DURHAM, N.C. – Duke University scientists have discovered a previously unknown dual mechanism that slows peat decay and may help reduce carbon dioxide emissions from peatlands during times of drought.
A section of embryonic mouse brain has been stained to show different subtypes of developing neurons. Red marks neurons born early in development and yellow are more recent; cell nuclei are blue. A team led by Debra Silver in Molecular Genetics and Microbiology has found that mice having only one good copy of the gene Rbm8a have fewer neural progenitor cells and thus fewer neurons and are born with smaller brains, demonstrating that Rbmb8a is crucial to healthy brain development.
A biopsy dart fired from a crossbow hits home on the flank of a surfacing humpback whale in the Palmer Deep off the Antarctic Peninsula in January. Duke Marine Lab scientists based on the research ship Lawrence M. Gould were harmlessly obtaining these small samples of skin and blubber during a National Science Foundation expedition to identify the sex and relatedness of whales and to assess their diet and reproductive status.
The family tree of birds has been redrawn.
An enormous international scientific effort that compared the whole genomes of 48 bird species has simultaneously published more than two dozen research papers in Science and several other journals.
The new phylogeny shows ostriches, pigeons and chickens close to the origin of modern birds.
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The genomes of modern birds tell a story of how they emerged and evolved after the mass extinction that wiped out dinosaurs and almost everything else 66 million years ago. That story is now coming to light, thanks to an ambitious international collaboration that has been underway for four years.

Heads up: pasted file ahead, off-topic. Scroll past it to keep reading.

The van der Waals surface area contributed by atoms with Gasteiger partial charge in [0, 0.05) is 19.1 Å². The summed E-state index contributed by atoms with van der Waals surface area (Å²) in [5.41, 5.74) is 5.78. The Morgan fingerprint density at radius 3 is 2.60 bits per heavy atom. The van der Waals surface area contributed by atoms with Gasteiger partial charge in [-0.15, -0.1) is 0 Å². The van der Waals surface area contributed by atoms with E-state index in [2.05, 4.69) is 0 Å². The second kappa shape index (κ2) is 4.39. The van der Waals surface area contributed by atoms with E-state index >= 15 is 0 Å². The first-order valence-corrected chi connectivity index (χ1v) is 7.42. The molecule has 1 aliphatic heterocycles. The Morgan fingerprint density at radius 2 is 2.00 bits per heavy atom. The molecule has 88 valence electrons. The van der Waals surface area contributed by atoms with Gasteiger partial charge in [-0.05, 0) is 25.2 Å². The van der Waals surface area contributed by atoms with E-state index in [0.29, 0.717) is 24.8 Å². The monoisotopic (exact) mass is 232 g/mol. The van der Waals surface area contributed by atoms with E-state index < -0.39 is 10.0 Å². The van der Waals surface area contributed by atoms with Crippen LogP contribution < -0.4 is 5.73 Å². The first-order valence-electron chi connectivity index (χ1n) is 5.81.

With obesity and age, fat cells invade the pancreas, where they become factors in the insulin secretion process relevant to diabetes and in the inflammation that leads to pancreatitis and pancreatic cancer. James Minchin, a post-doctoral researcher in the Department of Molecular Genetics and Microbiology made this image of lipid droplets (magenta) surrounded by fibrous collagen (green) in the pancreatic tissue of zebrafish as part of his work on genetic and environmental sources of obesity.
It may look like a poster for the Grateful Dead, but these Day-Glo rainbow stripes belong to a fruit fly. Duke biologist Amy Bejsovec is studying the patterns that emerge during a fruit fly's development from egg to adult -- information that may help treat diseases that arise when normal development goes awry. The red stripes stain a protein called Wingless, which helps cells grow and multiply and develop into different cell types. Blue marks cell nuclei.
A biomaterials lab led by Gabriel Lopez has devised a way to grow uniformly sized particles of silicon gel that can be sorted by soundwaves. In a liquid chamber with a standing acoustic wave, most particles will gather at the nodes where the wave is standing still. But the new particles are actually attracted to the antinodes where the highest point of the wave is constantly shifting up and down.